Greenleaf writes: I don’t know how to change the world so as to make it more tolerable… But I have some ideas about choices, choices about ourselves; choices which, if made consistently, will help us as individuals to deal more creatively with the world as it is; choices that might set some new responsible forces to work in the world; choices which might make us social ‘antibodies’ that operate as a pervasive, constructive force in our times, and in ways that cannot now be foreseen. This is what makes the problems of human development so interesting to me: the unseen potential that may flower if one makes the kind of choices that recognize the time of crisis in which we live and the need for more of those who have the strength to act responsibly.

Robert Frost concluded his poem, ‘The Road Not Taken,’ with these words:

Two roads diverged in a wood, and I –
I took the one less traveled by,
And that has made all the difference.

I invite you to join me as we choose the road less traveled by, the choice that makes all of the difference.

Greenleaf reminds us that no matter what, we always have choice. He also reminds us that the choices we make will make all the difference. If I accept Greenleaf’s reminder as ‘true’ for ‘me’ then by doing so I become unconditionally response-able and responsible. Because I always have choice I am unconditionally able to always respond – in fact, I am ultimately responsible to respond and to choose. If Greenleaf is correct then what do I mean when I say, ‘I have no choice?’ How often have I uttered these words? How often have I heard these words uttered by others? If people like Viktor Frankl, Nelson Mandela, Aleksandr Solzhenitsyn, and Suu Kyi are able to make life-affirming choices amidst the most trying circumstances what prohibits me from doing so? What prohibits most of us from doing so?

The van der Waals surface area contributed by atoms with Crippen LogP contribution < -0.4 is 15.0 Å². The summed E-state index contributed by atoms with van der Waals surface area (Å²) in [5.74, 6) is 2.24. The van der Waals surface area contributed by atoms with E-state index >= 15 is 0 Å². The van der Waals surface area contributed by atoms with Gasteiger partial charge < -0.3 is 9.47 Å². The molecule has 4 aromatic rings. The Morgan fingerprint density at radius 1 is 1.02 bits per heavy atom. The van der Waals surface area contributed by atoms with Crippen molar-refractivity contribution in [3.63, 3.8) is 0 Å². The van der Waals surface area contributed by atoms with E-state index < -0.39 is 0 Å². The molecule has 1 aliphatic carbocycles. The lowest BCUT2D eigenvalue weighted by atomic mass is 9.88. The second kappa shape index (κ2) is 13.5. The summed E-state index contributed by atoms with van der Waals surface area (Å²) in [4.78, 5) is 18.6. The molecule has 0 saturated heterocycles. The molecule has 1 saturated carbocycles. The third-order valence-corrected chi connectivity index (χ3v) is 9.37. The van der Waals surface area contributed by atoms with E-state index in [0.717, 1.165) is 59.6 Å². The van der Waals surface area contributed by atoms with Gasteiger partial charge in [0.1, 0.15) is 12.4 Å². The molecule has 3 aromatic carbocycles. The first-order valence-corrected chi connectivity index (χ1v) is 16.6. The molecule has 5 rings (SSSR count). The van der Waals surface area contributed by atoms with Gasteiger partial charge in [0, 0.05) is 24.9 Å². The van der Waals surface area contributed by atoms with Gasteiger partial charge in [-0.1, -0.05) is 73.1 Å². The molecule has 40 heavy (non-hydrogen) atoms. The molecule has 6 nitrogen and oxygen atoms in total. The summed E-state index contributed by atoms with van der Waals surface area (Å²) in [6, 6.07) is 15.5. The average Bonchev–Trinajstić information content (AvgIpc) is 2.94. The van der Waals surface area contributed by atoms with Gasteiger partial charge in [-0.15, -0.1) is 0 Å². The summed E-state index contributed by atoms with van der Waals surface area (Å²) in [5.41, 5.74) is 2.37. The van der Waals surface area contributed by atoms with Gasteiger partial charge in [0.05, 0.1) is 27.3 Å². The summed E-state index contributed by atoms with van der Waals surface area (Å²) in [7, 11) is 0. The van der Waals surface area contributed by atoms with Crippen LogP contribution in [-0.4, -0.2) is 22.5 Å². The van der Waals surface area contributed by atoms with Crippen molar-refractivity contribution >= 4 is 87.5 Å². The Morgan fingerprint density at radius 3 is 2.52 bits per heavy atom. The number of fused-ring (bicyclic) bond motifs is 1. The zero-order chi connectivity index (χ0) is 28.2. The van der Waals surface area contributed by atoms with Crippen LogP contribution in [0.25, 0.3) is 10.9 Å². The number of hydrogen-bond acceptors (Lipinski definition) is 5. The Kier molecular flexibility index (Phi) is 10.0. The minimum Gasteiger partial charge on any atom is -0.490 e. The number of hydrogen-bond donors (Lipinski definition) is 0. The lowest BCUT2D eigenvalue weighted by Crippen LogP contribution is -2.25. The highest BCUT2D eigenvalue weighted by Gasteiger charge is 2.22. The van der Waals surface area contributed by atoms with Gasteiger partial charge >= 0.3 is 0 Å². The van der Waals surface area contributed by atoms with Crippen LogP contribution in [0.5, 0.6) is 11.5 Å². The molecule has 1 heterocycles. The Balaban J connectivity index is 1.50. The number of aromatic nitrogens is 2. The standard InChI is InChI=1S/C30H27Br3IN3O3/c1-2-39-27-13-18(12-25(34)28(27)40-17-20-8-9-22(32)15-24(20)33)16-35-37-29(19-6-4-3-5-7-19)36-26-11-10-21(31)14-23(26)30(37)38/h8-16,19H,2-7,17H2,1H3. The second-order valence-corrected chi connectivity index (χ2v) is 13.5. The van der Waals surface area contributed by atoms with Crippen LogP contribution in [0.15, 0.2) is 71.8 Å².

Greenleaf also reminds us that our choices do not have to be ‘perfect’ choices – they do, however, have to be ‘made consistently.’ For example, I consistently – over time – make choices that nurture my P.I.E.S. more than deplete my P.I.E.S. (you might remember, gentle reader, that our P.I.E.S. are the four dimensions that help make us fully human beings; these are the Physical, Intellectual, Emotional and Spiritual/Spirit dimensions).

Greenleaf also reminds us that our challenge is to engage and respond to the world ‘as it is’ – we can chose to become ‘social antibodies’ that act as ‘constructive forces’ for out times. How often do I complain about the world as it is? How often do I say to myself (or to others): ‘If the world were only different, then…’? How often have I heard ‘I don’t vote because my vote won’t count’? How do I know which choices I make will really matter? Greenleaf reminds us that the effect of our choices might not become visible for years (since our culture is for the most part a short-term focused culture Greenleaf’s reminder probably won’t resonate with many).

How often do I really choose a path less-traveled; how often have I chosen such a path? Each of us has chosen, each of us will choose today, and if we are alive tomorrow each of us will choose tomorrow. Many years ago a good friend asked me: ‘How much awareness can a person stand?’ A great question. How much awareness can I-You-We stand when it comes to being clear about our choices? How awake and aware and intentional and purpose-full do I choose to become when it comes to my choices?

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